Chill Out - RV Enthusiast Magazine

Chill Out

by | Jul 17, 2021 | Electrical, Plumbing, Repairs and Upkeep, RV/Motorhome

An annual inspection will help keep an RV furnace in tip-top shape
Most motorhomes, trailers and truck campers have some form of comfort heating to maintain interior warmth during cold days and nights. The vast majority of RVs use a forced-air furnace complete with a network of ducting that runs through the floor or cabinetry, terminating with registers to distribute warm air.

Unfortunately, annual furnace maintenance and cleaning are often overlooked, which can lead to poor performance, malfunction and even failure. And — you guessed it — problems seem to only crop up when you need heat the most. Annual cleaning is important because the return air system does not include a replaceable filter to prevent dust, lint and pet hair from impacting performance and safety. Following these preventive maintenance procedures will give your heating system the advantage during the cold weather.

Let’s Take a Look

Using a bright flashlight, peer into the exterior exhaust/cold-air intake of the furnace. You’ll be checking for mud daubers, spiders and wasps, any of which can block the airflow in both directions during the heating process. A restricted airway could cause short cycling of the flame or an improper flame from lack of oxygen, leading to an over rich gas-air mixture.

flashlight
Use a flashlight to check for mud daubers or other debris inside the exhaust port. It might be possible to use a coat hanger to pick out any obstructions. If not, the furnace will have to be removed to gain access to anything clogging the airway.
the furnace return air grill
It’s a good idea to remove the furnace return air grill to check for any debris that might have fallen into this space. In this case, the furnace was mounted in the galley, which can be susceptible to wayward items that have fallen out of drawers and cabinets.
If you discover debris or nests, remove the vent assembly and clean any obstructions. Be sure to replace the gasket or seal before reinstalling the vent assembly. If you suspect a mud dauber has built a nest inside of the blower assembly, you will need remove the furnace in order to gain access to clean out the debris. If you’re not comfortable with removing the furnace, leave this job to professional RV technicians.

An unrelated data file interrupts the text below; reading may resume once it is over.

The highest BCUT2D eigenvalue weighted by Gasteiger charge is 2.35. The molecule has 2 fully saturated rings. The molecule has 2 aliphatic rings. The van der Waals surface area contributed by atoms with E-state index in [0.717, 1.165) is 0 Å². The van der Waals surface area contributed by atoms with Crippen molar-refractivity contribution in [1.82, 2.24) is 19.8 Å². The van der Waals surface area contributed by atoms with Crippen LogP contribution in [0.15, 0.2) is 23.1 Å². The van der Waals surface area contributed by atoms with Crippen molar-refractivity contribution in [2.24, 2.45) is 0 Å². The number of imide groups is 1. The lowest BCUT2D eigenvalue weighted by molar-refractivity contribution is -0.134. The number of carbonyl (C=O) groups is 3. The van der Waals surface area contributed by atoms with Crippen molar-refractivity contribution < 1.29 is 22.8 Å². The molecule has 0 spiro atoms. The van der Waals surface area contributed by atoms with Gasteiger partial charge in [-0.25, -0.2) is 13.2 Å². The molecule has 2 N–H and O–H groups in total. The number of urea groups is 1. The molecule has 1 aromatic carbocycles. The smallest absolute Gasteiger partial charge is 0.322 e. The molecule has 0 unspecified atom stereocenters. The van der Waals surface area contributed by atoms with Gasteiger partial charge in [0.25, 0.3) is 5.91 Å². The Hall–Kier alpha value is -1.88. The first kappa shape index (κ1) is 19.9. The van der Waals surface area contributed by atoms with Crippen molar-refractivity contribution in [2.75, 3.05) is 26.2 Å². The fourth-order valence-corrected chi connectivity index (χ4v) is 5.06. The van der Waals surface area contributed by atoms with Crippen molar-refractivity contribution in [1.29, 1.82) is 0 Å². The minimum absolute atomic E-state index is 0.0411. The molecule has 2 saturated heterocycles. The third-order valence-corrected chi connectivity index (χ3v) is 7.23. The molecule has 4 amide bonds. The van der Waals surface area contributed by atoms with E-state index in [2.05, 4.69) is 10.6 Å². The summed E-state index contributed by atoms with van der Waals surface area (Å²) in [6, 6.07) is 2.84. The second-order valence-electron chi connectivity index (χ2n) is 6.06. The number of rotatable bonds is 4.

The next step is to remove the interior or exterior access panel for inspection. You’ll be looking for lint, dust and/or debris on the circuit board and blower wheel(s). Be careful not to disturb the wiring or compromise any of the components, which could lead to a furnace malfunction. Use a bright flashlight to inspect the interior of the partially hidden blower assembly to determine if a build-up of lint is present. With the help of a long-nose air nozzle, compressed air (at no more than 125 psi) can facilitate the removal of dust in the hard-to-reach areas. Avoid directing high pressure air toward the circuit board or other electrical components (play it safe and adjust air pressure to 20 psi when cleaning the board.)

Thoroughly inspect all of the wiring; it is not uncommon for rats or mice to chew through electrical insulation and conduit. Damage to wiring or other components may require the assistance of a certified RV technician.

Return air vents
Return air vents can be found in various areas in RVs. This vent is cut into the steps that lead to the bedroom in a fifth-wheel. It’s important to keep the area around the return air vent free of stored items. Any obstruction can diminish the efficiency of the furnace.
Next, check the return air vent located near the furnace. Manufacturers of fifth-wheel trailers and motorhomes normally locate the furnace in the basement and the return air vent will be on a common wall inside the RV. The furnace in travel trailers is typically mounted near a galley area compartment with the return air vent directly in front of the furnace. This area is susceptible to towels or other products falling out of drawers that potentially could block the return air vent. Never block the return air vent or install a filter, which can affect the heat cycle and reduce efficiency.

Feel the Heat